Behind the Big Commencement Weekend

For the Washington Duke Inn, commencement is the payoff for months of preparation

When commencement weekend arrives, the staff of the Washington Duke Inn wants the award-winning facility to look its best.
When commencement weekend arrives, the staff of the Washington Duke Inn wants the award-winning facility to look its best.

When he was hired as a busser at the Washington Duke Inn & Golf Club in the spring of 1989, Bobby Gorham was told by co-workers to get ready for the exhilarating challenge that is commencement weekend.

“I was told this is the busiest weekend of the year,” Gorham said. “Basically, the hotel was built for this weekend. Everything we do leads up to this.”

Fast forward and Gorham, who is now the food & beverage manager for the hotel and conference center on West Campus, is well-versed in what goes into the biggest weekend of the hotel’s year.

“You know it’s going to be very busy, you’re going to be very active, but it’s a great feeling,” Gorham said.

The Washington Duke Inn, which is owned by Duke and operated by WDI Hospitality LLC, has received the AAA Four Diamond Award for 16 consecutive years. And the weekend of commencement is the high point of the inn’s calendar.  From the time the first guests trickle in on Thursday, May 10, until after breakfast on Monday, May 14, when most check out, the Washington Duke Inn staff is in high gear, serving customers who have likely been guests many times before.

“It’s all hands on deck,” said Director of Operations for Food & Beverage Don Ball. “That weekend, many of the managers who may work in sales or non-operational positions might be rolling silverware or working a lobby shift as a greeter.”From left, Don Ball, Bobby Gorham, Carla Elliott and Daniel Lotz and the rest of the Washington Duke Inn team stays busy commencement weekend.

The high point of the weekend comes on Sunday, when Duke hosts the commencement ceremony. And most years, it falls on Mother’s Day. 

Sunday’s most beloved event at the Washington Duke Inn is the four-course Champagne Celebration honoring graduates and mothers from noon-8 p.m. in the Fairview Dining Room. Ball estimates that 800 guests will attend.

The timeline for commencement weekend prep begins in January of the previous year, when the lottery for reservations for the 271 rooms at the Washington Duke Inn and the 198 rooms at the J.B. Duke Hotel open. In March, those whose names are pulled have the chance to reserve rooms for the commencement weekend that’s still 14 months away.

Five months before graduation, the menus for the weekend are developed so, when the dining room begins taking reservations in 12 weeks before commencement, guests know what to expect.

After the commencement weekend is complete, the staff meets and pulls together notes on what worked and what didn’t, all with an eye toward improving the next weekend.

Ordering begins for items such as extra silverware, extra china, extra linens and other, less obvious, things that the Washington Duke Inn staff has found to be essential several months in advance. The hotel orders around 150 cases of water bottles that feature the hotel’s logo and a message congratulating graduates. With most guests’ plans featuring multiple events, rooms are stocked with extra hangers. And with North Carolina weather being unpredictable, around 1,000 ponchos and 750 umbrellas are at the ready.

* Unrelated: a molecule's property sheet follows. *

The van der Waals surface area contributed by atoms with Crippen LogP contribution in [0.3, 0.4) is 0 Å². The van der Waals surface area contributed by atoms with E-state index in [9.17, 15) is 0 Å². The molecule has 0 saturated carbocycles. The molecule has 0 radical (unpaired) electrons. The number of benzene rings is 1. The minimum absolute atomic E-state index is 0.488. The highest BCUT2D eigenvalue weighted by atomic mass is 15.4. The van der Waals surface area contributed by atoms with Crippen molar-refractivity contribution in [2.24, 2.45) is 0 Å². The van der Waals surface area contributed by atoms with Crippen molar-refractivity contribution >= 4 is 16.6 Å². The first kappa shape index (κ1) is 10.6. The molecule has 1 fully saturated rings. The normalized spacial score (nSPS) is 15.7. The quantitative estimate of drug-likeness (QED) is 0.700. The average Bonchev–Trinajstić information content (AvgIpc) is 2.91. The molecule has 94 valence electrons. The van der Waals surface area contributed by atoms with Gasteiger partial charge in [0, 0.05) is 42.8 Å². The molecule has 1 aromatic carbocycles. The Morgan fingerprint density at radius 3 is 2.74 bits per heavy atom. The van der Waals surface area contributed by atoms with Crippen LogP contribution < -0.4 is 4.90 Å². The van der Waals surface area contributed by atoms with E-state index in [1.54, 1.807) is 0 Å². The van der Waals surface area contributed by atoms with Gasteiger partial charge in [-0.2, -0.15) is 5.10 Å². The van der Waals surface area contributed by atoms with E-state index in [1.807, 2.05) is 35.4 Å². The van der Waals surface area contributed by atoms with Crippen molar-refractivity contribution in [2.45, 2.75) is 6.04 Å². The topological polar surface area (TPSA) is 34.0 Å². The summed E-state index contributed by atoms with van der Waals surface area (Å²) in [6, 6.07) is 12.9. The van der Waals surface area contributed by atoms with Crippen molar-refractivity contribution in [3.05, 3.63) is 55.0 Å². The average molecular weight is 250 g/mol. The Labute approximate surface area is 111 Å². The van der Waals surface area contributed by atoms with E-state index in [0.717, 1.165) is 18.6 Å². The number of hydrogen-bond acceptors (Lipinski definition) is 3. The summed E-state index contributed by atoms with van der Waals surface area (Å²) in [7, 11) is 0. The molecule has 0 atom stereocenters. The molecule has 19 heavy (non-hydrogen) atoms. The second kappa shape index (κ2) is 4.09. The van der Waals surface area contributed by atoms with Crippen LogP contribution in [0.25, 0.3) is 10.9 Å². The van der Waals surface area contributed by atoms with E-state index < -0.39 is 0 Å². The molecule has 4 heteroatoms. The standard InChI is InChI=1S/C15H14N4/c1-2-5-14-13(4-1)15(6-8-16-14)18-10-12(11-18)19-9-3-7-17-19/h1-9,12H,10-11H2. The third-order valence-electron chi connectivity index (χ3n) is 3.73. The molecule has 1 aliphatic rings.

“I remember one year when it rained, guests got back from commencement and joked that the stadium was a sea of Washington Duke umbrellas,” said Daniel Lotz, Washington Duke Inn’s director of operations in the rooms division.

In the spring of each year, attention turns to the Washington Duke Inn itself. Landscaping projects are completed and the building’s windows and awnings are washed.

“Graduation is the time of year when we want to look our absolute best,” Lotz said.

In the weeks leading up to the event, a constant stream of deliveries begins. First come the linens and tableware. Then the food begins arriving. The supply of food needed is so great that a refrigerated semi-trailer is brought in to help hold provisions such as 37 cases of champagne, 1,500 pounds of fruit, 300 pounds of beef tenderloin, 200 pounds of cheese and 720 dozen eggs.

The week before graduation, rooms are prepped. This is an involved process since, with so many returning guests coming for the weekend, many rooms are set up in accordance to guest requests the hotel keeps on file.

“Our guests become family, we want to make them feel like they’re at home,” said Housekeeping Supervisor Carla Elliott, who’s worked at the Washington Duke Inn for nearly 30 years.

Once the weekend arrives, it can become a whirlwind. But with plenty of co-workers pitching in and experience gained from past weekends providing a helpful template, it’s a manageable whirlwind.

Nearly three decades after navigating his first commencement weekend, Bobby Gorham said knowing what to expect has made the work easier. But the thrill of pulling everything off is still just as great.

“When it’s done, it’s like ‘We did this,’” Gorham said. “There are high-fives around the whole building. We’re all one big team and we work well together.”